Changes - some thoughts re. Web CMS Design
Over the course of the next few weeks there will be some new changes to this website. Initially I thought about replacing the entire design, make it more modern so to speak. But I've come to the conclusion that all I need is to include some new functions, and (for now at least) keep the design as is. Certain section here may however change a bit, and hopefully that will make the material and overall functionality more accessible.
While engaged in projects over the past few months I've learned a fair bit of new "tricks", both with rgds to front and back-end. Mainly about Drupal CMS which is my first choice in almost all respects, save perhaps very large eCommerce projects. But I've also spent a bit of time with other platforms. Of late also Wordpress. Quite a few seem to be of the opinion that that Drupal is a bit too nerdy or "academic", difficult to work with or downright complex. Especially whilst compared to WordPress which for many smaller projects has developed into become the choice.
And Wordpress is very good, but like with all other web CMS solutions you can go wrong here too.
The notion about Drupal's disadvantage with regards to complexity is a truth with more than minor modifications, in fact I am not even sure I'd call it truth. Like with all things in the IT world, whether we talk infrastructure, architecture, applications or interfaces, it is above all about good methodologies, and good processes. Without which anything, regardless of its inherent quality, simplicity or surface, can be circumvented or made more complex than it needs to be.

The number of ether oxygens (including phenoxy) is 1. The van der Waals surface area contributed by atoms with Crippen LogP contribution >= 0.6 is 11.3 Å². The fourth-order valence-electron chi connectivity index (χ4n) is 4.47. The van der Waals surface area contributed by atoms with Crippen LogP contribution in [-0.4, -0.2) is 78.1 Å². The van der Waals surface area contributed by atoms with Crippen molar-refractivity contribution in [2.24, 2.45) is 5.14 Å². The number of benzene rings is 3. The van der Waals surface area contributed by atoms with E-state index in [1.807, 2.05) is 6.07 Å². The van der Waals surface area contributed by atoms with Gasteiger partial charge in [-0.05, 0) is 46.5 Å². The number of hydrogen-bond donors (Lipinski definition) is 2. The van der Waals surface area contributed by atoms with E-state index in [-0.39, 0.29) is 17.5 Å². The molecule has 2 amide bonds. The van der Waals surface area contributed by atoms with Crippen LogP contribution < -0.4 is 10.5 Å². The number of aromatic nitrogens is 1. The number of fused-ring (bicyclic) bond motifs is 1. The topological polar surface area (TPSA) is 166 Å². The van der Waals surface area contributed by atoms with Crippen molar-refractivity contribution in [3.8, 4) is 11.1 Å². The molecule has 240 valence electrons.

Drupal CMS is all about methodology, making the right choices and deploy an architecture that suits different approaches. What I like about the platform is the solidity, the framework itself, code and above all, scalability. Few other open source based CMS systems allow and include that many layers. Some of which enables you not only to build and maintain highly complex structures, but also allow for it to be easily accessible.
There are Drupal based sites out on the net with literally millions of users, and ditto millions of nodes, or if you like, documents. As always there's a potential for improvements, on many odds and ends, some of which you can quickly obtain by adding a new module, a new piece of function. Without at the expense of the overall look, feel and design. But as is the case with almost any web presence, sometimes it's more about reducing functionality and components, than it is about adding.
Quite frequently, when working with web projects and having proposed solutions or approaches to a client, I let people who's judgment I trust, do a test run. Then listen to feedback. This is especially valuable if the client have little or not concept of what they want, or what is required to deliver the maximum benefit to their web presence, and business. Some 20+ years working with web design, web content and architecture have provided me with quite a bit of insight. That however does not mean say one set of eyes always is enough to determine whether or not one is on the right, or better correct, path.
In my experience, building and forming a web presence is an evolution, there's always something one can improve. The problem, or should we rather say the challenge, is of course to know when enough is enough, or too much plainly and simply is, too much. You know..... less is, quite often, more :)